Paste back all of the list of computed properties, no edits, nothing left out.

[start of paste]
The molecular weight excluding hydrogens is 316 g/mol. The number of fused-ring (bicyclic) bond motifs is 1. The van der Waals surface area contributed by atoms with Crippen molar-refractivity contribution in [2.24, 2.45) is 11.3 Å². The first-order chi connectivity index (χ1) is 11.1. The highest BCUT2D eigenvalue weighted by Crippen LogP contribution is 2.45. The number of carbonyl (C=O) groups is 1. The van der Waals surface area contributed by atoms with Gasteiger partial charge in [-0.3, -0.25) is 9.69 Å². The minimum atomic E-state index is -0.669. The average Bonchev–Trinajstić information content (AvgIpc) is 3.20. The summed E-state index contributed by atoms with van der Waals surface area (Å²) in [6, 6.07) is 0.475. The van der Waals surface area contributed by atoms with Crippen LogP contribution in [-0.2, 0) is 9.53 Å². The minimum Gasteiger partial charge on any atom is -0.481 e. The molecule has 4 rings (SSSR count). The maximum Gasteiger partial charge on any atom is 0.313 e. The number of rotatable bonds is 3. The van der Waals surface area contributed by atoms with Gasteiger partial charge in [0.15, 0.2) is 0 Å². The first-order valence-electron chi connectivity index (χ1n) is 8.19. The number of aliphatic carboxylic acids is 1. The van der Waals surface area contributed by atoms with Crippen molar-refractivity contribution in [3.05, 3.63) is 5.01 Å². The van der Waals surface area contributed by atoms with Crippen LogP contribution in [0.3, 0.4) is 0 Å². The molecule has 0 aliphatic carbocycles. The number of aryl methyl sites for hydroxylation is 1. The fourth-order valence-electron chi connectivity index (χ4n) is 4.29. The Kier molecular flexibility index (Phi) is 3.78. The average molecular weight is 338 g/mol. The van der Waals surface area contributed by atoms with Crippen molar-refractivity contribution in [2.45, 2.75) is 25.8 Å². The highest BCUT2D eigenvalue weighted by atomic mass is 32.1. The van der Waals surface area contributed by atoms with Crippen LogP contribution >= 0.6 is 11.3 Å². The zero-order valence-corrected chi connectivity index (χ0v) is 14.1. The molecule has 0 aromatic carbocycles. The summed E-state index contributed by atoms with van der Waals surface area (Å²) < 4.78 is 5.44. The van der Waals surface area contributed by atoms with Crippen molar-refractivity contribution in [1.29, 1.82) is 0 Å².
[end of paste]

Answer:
The molecular weight excluding hydrogens is 316 g/mol. The number of fused-ring (bicyclic) bond motifs is 1. The van der Waals surface area contributed by atoms with Crippen molar-refractivity contribution in [2.24, 2.45) is 11.3 Å². The first-order chi connectivity index (χ1) is 11.1. The highest BCUT2D eigenvalue weighted by Crippen LogP contribution is 2.45. The number of carbonyl (C=O) groups is 1. The van der Waals surface area contributed by atoms with Gasteiger partial charge in [-0.3, -0.25) is 9.69 Å². The minimum atomic E-state index is -0.669. The average Bonchev–Trinajstić information content (AvgIpc) is 3.20. The summed E-state index contributed by atoms with van der Waals surface area (Å²) in [6, 6.07) is 0.475. The van der Waals surface area contributed by atoms with Crippen LogP contribution in [-0.2, 0) is 9.53 Å². The minimum Gasteiger partial charge on any atom is -0.481 e. The molecule has 4 rings (SSSR count). The maximum Gasteiger partial charge on any atom is 0.313 e. The number of rotatable bonds is 3. The van der Waals surface area contributed by atoms with Gasteiger partial charge in [0.15, 0.2) is 0 Å². The first-order valence-electron chi connectivity index (χ1n) is 8.19. The number of aliphatic carboxylic acids is 1. The van der Waals surface area contributed by atoms with Crippen molar-refractivity contribution in [3.05, 3.63) is 5.01 Å². The van der Waals surface area contributed by atoms with Crippen LogP contribution in [0.3, 0.4) is 0 Å². The molecule has 0 aliphatic carbocycles. The number of aryl methyl sites for hydroxylation is 1. The fourth-order valence-electron chi connectivity index (χ4n) is 4.29. The Kier molecular flexibility index (Phi) is 3.78. The average molecular weight is 338 g/mol. The van der Waals surface area contributed by atoms with Crippen molar-refractivity contribution in [2.45, 2.75) is 25.8 Å². The highest BCUT2D eigenvalue weighted by atomic mass is 32.1. The van der Waals surface area contributed by atoms with Crippen LogP contribution >= 0.6 is 11.3 Å². The zero-order valence-corrected chi connectivity index (χ0v) is 14.1. The molecule has 0 aromatic carbocycles. The summed E-state index contributed by atoms with van der Waals surface area (Å²) < 4.78 is 5.44. The van der Waals surface area contributed by atoms with Crippen molar-refractivity contribution in [1.29, 1.82) is 0 Å².